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Does rest make sense?

Blog - 2020-06-08

Read the article by psychologist Mgr. et Mgr. Pavly Uzlové.

We live in a time that demands a person in the area of what he has to handle physically and especially mentally, a time that is completely unique. A time to which it was not possible to adapt without it taking a certain toll on us. Obsessed with constant action, we often forget the basics. For simply resting, stopping, calming the body and mind.

People in employment are presented with the idea that working many hours of overtime and taking work home is the norm. The leading political representatives compete with each other in how many hours they work a day, while absolute performance and almost zero rest are our role models in all areas of work and family life. As if rest and relaxation were worthless, pointless and unnecessary. But is it really so? Can we really live at this rate? And what will such a life look like?

You've probably already heard of people (if you haven't experienced this situation yourself) who find it difficult, both physically and mentally, when they're on vacation. Indeed, for many people this cessation of experience is quite unpleasant. Although we all have some basic awareness of the harmful effects of stress, we neglect this topic in our daily lives. We deliberately ignore or downplay the warning signs, which include, for example, disturbed sleep, digestive problems, impaired concentration and a general feeling of exhaustion.

What happens when calm gives us restlessness? We encounter this question quite often with clients, and the answers to it are as individual as the individual stories that different people come up with. However, one common denominator is what I would call a disturbed relaxation pattern. This is closely related to a reduced level of perception of one's own body and experienced emotions.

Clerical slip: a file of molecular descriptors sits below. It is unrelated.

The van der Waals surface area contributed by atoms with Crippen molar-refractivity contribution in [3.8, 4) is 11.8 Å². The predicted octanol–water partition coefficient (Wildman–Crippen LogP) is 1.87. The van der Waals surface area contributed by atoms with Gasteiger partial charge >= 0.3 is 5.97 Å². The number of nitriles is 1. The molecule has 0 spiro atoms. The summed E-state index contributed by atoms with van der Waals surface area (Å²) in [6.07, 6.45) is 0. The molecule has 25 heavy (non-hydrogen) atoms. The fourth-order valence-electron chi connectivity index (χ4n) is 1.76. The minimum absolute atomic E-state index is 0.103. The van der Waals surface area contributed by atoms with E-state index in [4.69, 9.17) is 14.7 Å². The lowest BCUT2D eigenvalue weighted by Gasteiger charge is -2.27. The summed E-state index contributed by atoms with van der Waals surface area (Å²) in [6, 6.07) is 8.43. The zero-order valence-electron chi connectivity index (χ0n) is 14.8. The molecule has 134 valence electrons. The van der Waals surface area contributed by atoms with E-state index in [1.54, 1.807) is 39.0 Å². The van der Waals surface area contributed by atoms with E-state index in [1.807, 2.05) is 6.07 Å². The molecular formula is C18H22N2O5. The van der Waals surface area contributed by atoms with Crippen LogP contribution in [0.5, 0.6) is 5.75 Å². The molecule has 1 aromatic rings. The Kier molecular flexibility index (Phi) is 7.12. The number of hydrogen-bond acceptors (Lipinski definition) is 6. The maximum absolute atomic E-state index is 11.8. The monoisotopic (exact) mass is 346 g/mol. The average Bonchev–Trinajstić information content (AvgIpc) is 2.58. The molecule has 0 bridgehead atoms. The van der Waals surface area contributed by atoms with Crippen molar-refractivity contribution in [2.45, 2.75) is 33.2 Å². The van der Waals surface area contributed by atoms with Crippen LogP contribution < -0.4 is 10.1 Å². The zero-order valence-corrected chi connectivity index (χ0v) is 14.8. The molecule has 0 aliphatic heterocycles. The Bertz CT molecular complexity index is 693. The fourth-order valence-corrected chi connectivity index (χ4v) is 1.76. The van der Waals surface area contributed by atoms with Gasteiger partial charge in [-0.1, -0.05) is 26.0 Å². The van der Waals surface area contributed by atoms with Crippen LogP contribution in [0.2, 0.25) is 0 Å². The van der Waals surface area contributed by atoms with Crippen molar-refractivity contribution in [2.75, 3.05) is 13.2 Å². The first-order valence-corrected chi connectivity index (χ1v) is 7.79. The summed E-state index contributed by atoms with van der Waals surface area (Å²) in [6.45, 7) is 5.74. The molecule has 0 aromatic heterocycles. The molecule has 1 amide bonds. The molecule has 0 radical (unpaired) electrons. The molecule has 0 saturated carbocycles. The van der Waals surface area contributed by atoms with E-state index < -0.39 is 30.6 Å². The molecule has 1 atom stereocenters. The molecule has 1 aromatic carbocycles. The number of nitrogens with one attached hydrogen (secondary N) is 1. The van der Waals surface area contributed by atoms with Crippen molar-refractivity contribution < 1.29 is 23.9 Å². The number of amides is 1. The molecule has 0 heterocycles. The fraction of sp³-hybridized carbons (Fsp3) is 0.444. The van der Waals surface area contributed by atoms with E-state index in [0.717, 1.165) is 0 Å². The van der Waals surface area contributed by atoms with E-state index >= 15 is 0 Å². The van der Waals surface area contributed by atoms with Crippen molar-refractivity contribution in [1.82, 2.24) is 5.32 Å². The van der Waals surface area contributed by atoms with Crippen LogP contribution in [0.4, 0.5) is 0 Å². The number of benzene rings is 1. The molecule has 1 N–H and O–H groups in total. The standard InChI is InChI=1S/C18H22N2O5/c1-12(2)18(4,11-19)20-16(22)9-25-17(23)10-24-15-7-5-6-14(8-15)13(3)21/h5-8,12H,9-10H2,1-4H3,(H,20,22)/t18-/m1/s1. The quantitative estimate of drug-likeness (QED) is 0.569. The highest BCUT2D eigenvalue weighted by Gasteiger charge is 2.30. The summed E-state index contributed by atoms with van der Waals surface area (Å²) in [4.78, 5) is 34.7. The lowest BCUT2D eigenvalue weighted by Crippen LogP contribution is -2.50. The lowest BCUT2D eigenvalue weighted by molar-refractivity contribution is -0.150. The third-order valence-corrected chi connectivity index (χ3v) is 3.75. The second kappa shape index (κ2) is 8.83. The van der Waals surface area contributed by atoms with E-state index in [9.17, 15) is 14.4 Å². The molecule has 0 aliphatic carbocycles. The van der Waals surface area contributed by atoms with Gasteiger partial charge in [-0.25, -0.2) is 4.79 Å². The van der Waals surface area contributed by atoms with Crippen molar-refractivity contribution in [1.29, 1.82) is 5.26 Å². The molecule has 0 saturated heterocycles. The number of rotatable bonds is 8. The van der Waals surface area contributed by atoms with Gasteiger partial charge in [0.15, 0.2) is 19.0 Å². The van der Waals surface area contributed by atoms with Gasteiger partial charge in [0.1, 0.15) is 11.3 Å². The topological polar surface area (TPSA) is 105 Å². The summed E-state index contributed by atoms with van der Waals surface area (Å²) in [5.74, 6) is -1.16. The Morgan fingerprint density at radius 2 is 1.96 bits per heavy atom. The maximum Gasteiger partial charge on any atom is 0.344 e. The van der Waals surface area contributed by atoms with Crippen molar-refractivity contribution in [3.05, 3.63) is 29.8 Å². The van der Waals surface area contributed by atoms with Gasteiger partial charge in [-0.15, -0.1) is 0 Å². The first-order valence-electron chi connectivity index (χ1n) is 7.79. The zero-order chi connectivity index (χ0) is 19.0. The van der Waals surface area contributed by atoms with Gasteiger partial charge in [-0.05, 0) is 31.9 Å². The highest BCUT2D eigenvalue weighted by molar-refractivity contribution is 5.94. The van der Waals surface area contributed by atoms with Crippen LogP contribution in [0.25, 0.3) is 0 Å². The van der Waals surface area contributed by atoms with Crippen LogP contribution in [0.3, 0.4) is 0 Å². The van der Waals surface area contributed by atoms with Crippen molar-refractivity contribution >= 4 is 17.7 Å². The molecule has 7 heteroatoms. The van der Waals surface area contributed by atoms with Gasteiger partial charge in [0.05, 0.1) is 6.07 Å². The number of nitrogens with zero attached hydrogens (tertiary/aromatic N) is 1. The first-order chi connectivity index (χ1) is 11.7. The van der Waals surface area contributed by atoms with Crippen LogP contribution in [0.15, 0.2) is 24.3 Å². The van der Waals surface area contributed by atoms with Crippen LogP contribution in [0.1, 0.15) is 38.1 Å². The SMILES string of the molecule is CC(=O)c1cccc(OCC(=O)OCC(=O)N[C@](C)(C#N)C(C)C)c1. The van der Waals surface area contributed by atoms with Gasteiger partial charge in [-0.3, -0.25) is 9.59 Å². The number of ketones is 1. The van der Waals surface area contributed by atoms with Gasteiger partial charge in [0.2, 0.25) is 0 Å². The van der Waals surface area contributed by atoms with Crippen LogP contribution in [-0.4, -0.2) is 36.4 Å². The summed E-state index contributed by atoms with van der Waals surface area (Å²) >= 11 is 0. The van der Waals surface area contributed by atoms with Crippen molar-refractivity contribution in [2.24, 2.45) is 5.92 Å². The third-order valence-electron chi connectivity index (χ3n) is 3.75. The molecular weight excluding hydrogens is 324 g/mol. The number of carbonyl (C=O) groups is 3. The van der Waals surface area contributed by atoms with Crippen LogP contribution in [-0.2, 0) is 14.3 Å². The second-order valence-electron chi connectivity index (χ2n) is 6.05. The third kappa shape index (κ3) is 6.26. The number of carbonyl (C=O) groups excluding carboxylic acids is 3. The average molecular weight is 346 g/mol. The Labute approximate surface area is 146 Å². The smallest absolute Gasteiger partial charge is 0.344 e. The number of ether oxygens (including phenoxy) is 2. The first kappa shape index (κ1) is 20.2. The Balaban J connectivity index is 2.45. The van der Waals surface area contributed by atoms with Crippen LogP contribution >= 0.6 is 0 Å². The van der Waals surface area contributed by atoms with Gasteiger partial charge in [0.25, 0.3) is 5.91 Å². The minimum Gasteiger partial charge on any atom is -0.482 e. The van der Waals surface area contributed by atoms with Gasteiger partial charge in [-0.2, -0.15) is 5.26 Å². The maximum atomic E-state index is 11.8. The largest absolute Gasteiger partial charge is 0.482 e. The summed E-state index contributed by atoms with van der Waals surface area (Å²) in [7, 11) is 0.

Under the term disturbed relaxation scheme, you can imagine how we do not give our body the balance between performance, action and the above-mentioned rest. The extent to which we have "unlearned" a certain setting that was formed harmoniously and automatically at the beginning of our lives. To better illustrate this phenomenon, I like to give my clients this example: "Imagine that you were only breathing in all the time, but not breathing out". In the long term, it is unsustainable, physically unpleasant to the point of pain, and ultimately incompatible with life.

On the contrary, if we breathe deeply and fully, the body relaxes and begins to relieve itself of tension. The level of oxygen in the body increases, which creates energy and improves the functionality of all body systems, especially the circulatory, immune, muscular, endocrine, digestive, nervous and cardiovascular systems. When we rest, our heart rate calms and slows, we conserve energy, and above all, we improve the body's natural ability to recover and heal, an ability that I believe is worth devoting time to rest. On the mental level, relaxation brings a clear mind, concentration and endurance. It also promotes fuller perception and thinking. It is even necessary to let the mind get bored, to rest in a certain emptiness, so that a new thought, idea, innovation can appear. There is no room for something new and original in an overworked and overloaded mind.

Fortunately, it's never too late to take an "energy inventory" in your life and find out, perhaps even in cooperation with a psychotherapist, how well I manage to maintain a balance between performance and rest, between my ratio of "inhales and exhales" in my life. Another good news is that by consciously working on yourself, the relaxation scheme can be restored and harmonized. Mastering basic breathing exercises and getting to know more intimately at least one relaxation technique is then a good investment for our fuller and above all healthier life.

1.6. 2020 M.Sc. Et Mgr. Pavla Uzlova

Photo by Isabella Fischer on Unsplash

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